Covid-19, can a nasal spray protect against contagion?

Covid-19, can a nasal spray protect against contagion?

Against Covid-19 a nasal spray created was able to stop the virus and prevent it from spreading to ferrets. The result, for now preliminary and on animals, could block the coronavirus in the nose and be used as a preventive tool in addition to other measures

(photo: mohamed Hassan via Pixabay) After the mouthwashes against the new coronavirus today is the turn of a nasal spray that may prove effective in fighting and preventing Sars-Cov-2 from infecting the body in the nose. This spray, which contains a new antiviral, was developed by a group from Columbia University Medical Center in New York, coordinated by Italian researcher Matteo Porotto and Anne Moscona. For now, the authors have only tested the compound on ferrets, although the first results have been very promising. The research, not yet peer reviewed, is available in preprint on bioRxiv.

The data are preliminary and also remember that the contagion from Covid-19 occurs mainly from droplets of saliva (droplets) and residues of these droplets ( aerosol), as well as from contact of infected hands with mucous membranes, not only those of the nose, with processes that cannot be blocked - at least not all - by the preventive use of this nasal spray, even if it will also be confirmed effective in humans . Despite these limitations, the compound created could prove to be an efficient weapon, in addition to other protective tools, against the spread of the coronavirus.

Blocking the spike protein of Sars-Cov-2

Scientists are engaged in the research and development of molecules called lipopeptides, or small proteins linked to a lipid (a fat) such as cholesterol or tocopherol (present in many vegetables, in olive oil and more). These molecules act by preventing a virus from binding to the membrane of the host cell, the cell of the organism that will let the pathogen enter and will be infected. The Sars-Cov-2 coronavirus uses its spike protein to penetrate cells and create a bond.

The new compound recognizes the spike protein, inserts itself and engages in the region where virus contact occurs and cell and prevents the spike from adopting the shape necessary to bond with the cell. The authors had already described the compound in a recent study on mBio, in which the molecule had been tested on humans in a 3D model, therefore with a computer simulation, in which it had been shown to be effective.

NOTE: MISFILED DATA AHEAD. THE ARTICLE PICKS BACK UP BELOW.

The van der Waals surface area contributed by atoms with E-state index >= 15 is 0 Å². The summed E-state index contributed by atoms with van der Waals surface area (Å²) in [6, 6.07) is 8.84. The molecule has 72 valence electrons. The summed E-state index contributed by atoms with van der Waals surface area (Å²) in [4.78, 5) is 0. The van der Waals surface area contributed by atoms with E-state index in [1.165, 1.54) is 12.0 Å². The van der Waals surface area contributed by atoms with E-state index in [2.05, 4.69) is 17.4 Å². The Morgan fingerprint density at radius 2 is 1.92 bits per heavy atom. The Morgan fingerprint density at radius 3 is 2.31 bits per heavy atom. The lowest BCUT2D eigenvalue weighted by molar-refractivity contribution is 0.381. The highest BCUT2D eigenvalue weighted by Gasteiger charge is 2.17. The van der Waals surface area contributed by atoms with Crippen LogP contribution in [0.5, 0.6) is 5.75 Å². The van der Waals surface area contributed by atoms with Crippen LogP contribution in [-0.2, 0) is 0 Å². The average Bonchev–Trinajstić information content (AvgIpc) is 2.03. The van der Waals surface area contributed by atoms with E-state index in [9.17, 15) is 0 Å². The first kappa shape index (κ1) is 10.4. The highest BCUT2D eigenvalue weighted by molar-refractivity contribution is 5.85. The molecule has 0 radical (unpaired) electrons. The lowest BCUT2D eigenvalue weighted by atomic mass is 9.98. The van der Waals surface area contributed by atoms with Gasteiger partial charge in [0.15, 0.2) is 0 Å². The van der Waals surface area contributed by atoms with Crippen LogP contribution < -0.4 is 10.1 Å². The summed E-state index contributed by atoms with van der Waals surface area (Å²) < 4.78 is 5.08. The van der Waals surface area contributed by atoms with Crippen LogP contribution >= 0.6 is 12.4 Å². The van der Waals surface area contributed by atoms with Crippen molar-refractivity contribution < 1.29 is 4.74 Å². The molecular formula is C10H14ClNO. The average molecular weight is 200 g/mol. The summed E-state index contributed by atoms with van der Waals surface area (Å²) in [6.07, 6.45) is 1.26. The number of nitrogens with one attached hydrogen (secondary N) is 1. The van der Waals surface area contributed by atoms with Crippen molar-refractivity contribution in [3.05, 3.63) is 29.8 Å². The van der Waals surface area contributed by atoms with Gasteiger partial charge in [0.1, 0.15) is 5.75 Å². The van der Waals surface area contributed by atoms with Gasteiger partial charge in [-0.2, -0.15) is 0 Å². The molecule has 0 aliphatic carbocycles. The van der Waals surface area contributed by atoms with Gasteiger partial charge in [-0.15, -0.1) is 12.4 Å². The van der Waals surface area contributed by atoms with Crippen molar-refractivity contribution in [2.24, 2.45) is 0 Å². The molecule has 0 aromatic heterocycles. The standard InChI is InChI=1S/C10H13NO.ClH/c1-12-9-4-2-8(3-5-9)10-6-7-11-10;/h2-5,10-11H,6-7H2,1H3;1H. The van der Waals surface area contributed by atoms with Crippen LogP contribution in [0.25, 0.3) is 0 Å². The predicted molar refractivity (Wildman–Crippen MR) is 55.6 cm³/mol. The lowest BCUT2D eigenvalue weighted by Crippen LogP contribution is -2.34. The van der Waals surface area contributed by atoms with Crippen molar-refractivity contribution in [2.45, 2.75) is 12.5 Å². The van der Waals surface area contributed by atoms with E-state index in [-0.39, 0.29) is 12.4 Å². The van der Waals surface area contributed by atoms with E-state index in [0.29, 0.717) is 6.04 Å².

The study on the nasal spray

In the experiment, the authors selected ferrets, often studied in clinical research because their respiratory diseases resemble the forms that affect humans. After receiving the nasal spray, six ferrets were put in contact with six infected and coronavirus positive animals. The contact was very close and lasted more than 24 hours. After this time, the researchers found that none of the animals treated with the antiviral had been infected and the presence of Sars-Cov-2 infection was not detected in the swab, in the nose and throat. Conversely, ferrets that did not receive the nasal spray were all infected. The authors explain that it is simple to administer the antiviral nasally and that its action is immediate and lasting, as it covers a period of 24 hours.

Nasal spray: before and immediately after exposure to the virus?

Today, researchers propose the molecule as a nasal antiviral candidate. It being understood that the nasal spray does not cure Covid-19, the hypothesis is that it can be useful as a preventive tool, before any exposure to the virus, or as a prophylaxis immediately after being exposed, therefore after having had contact with a positive person. Given the results that show the compound is safe and valid, the authors now hope to be able to test it on human volunteers as soon as possible

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